Q is for ... Qubit

One quantum bit of information is known as a qubit (pronounced Q-bit). The ability of quantum particles to exist in many different states at once means a single quantum object can represent multiple qubits at once, opening up the possibility of extremely fast information processing.

D is for ... Decoherence

Unless it is carefully isolated, a quantum system will “leak” information into its surroundings. This can destroy delicate states such as superposition and entanglement.

A is for ... Act of observation

Some people believe this changes everything in the quantum world, even bringing things into existence.

I is for ... Interferometer

Some of the strangest characteristics of quantum theory can be demonstrated by firing a photon into an interferometer: the device’s output is a pattern that can only be explained by the photon passing simultaneously through two widely-separated slits.

E is for ... Entanglement

When two quantum objects interact, the information they contain becomes shared. This can result in a kind of link between them, where an action performed on one will affect the outcome of an action performed on the other. This “entanglement” applies even if the two particles are half a universe apart.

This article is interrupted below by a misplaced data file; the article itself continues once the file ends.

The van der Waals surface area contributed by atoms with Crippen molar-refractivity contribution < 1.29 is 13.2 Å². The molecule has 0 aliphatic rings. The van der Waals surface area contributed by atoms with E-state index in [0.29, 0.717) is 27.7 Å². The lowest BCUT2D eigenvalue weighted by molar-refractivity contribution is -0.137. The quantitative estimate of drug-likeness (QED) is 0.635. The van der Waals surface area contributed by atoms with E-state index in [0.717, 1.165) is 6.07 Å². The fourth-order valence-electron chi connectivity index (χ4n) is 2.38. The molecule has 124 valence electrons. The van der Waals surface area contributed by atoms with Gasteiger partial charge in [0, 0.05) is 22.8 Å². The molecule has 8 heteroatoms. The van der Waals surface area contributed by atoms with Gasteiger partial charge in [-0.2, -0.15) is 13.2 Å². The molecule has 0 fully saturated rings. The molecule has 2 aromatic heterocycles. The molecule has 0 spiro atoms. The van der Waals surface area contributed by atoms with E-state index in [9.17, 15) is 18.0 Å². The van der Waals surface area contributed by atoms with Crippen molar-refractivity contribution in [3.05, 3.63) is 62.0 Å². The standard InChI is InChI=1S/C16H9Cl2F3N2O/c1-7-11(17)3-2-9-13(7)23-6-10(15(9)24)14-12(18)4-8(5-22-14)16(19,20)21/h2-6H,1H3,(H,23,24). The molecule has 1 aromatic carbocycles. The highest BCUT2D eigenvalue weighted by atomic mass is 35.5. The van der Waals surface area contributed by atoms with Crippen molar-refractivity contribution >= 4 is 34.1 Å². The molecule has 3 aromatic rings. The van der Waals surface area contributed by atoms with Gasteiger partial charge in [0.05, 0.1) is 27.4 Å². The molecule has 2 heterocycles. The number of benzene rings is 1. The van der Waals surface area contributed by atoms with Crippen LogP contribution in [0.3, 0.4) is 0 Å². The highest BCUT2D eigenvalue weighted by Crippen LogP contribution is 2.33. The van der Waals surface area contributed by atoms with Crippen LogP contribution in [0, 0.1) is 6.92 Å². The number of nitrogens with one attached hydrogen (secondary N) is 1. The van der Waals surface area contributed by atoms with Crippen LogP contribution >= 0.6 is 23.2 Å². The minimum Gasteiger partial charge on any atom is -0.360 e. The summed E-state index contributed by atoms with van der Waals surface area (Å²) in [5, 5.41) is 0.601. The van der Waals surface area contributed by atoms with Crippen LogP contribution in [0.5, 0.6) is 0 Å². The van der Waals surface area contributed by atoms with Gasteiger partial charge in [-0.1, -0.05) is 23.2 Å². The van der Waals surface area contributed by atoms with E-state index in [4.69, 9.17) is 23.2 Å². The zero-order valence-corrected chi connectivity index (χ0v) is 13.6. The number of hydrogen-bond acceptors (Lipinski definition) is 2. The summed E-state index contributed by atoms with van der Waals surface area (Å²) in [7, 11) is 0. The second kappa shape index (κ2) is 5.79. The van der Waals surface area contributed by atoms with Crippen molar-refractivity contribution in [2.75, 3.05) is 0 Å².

L is for ... Light

We used to believe light was a wave, then we discovered it had the properties of a particle that we call a photon. Now we know it, like all elementary quantum objects, is both a wave and a particle!

C is for ... Cryptography

People have been hiding information in messages for millennia, but the quantum world provides a whole new way to do it.

O is for ... Objective reality

Niels Bohr, one of the founding fathers of quantum physics, said there is no such thing as objective reality. All we can talk about, he said, is the results of measurements we make.

G is for ... Gravity